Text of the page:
The Colt Army Model 1860 is a muzzle-loaded cap & ball .44-caliber revolver used during the American Civil War, made by Colt's Manufacturing Company. It was used as a side arm by cavalry, infantry, artillery troops, and naval forces.
The Colt 1860 Army uses the same size frame as the .36 caliber 1851 Navy revolver. The frame is relieved to allow the use of a rebated cylinder that enables the Army to be chambered in .44 caliber. Also, the barrel on the 1860 Army has a forcing cone that is visibly shorter than that of the 1851 Navy, allowing the Army revolver to have a longer cylinder. A major distinguishing feature of the Colt 1860 Army first introduced on the M1855 Colt Root revolver was the "creeping" loading lever.
More than 200,000 were manufactured from 1860 through 1873. Colt's biggest customer was the US Government with over 127,000 units being purchased and issued to the troops. The weapon was a single-action, six-shot weapon accurate up to 75 to 100 yards, where the fixed sights were typically set when manufactured. The rear sight was a notch in the hammer, clearly visible only when the revolver was cocked.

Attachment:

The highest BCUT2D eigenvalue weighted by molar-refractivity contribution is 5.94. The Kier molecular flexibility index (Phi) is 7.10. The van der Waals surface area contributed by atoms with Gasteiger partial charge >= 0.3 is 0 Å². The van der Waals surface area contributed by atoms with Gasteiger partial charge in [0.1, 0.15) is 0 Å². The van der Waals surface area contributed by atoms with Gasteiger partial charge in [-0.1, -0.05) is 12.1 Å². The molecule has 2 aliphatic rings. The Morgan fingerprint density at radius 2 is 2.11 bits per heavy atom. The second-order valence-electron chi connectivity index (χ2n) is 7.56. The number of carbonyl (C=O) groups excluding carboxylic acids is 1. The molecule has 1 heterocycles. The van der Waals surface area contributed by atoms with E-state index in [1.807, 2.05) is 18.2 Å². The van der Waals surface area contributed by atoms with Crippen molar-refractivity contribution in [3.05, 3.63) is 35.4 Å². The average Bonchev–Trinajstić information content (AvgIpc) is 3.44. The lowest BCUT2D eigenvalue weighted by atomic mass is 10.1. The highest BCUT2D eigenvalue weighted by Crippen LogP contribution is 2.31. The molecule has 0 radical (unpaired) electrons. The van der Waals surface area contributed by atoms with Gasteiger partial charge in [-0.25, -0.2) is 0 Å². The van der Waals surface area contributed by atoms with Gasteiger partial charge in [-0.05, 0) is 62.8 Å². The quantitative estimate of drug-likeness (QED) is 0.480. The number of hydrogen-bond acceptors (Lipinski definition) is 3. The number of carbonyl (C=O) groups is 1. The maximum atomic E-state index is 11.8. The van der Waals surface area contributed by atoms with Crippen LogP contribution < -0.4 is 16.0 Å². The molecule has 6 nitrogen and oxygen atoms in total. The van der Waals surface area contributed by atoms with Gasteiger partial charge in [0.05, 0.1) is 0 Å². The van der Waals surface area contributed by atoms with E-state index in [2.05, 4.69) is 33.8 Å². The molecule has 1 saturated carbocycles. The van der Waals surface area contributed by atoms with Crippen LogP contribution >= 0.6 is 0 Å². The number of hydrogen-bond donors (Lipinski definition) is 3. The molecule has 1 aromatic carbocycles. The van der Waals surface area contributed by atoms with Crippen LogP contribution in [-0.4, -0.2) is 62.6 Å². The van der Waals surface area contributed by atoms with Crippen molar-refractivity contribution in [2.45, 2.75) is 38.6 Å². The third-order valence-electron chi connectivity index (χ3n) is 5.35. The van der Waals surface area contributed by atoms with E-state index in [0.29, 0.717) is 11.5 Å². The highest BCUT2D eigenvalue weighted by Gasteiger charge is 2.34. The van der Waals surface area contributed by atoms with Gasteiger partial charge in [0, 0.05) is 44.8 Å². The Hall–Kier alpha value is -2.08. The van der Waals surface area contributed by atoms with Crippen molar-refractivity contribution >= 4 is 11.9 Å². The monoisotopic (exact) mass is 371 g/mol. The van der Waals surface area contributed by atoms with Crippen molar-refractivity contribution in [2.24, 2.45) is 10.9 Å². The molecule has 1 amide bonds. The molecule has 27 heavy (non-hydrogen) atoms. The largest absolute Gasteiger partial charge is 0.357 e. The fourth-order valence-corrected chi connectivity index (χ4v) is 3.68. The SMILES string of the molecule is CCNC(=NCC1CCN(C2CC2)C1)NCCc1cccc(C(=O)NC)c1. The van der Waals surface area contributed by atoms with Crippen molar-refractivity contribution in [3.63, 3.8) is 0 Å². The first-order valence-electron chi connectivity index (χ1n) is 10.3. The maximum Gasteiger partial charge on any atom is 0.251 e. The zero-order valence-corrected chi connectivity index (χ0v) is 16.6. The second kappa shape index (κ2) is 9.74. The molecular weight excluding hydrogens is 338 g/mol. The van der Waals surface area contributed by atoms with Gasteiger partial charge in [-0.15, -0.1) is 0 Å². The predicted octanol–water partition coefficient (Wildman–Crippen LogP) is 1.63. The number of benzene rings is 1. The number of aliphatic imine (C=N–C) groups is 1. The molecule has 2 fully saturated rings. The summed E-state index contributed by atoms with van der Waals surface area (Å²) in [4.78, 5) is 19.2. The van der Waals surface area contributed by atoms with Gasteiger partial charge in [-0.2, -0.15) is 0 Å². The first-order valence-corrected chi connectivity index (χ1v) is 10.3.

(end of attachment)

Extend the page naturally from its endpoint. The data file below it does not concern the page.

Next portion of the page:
The Colt .44-caliber “Army" Model was the most widely-used revolver of the Civil War. It had a six-shot, rotating cylinder, and fired a 0.454-inch-diameter (11.5 mm) round lead ball, or a conical projectile, that was propelled by a 30 grain charge of black powder ignited by a copper percussion cap that contained a volatile charge of fulminate of mercury (a substance that explodes upon impact). The percussion cap, when struck by the hammer, ignited the powder charge. When fired, balls had a muzzle velocity of about 900 feet per second.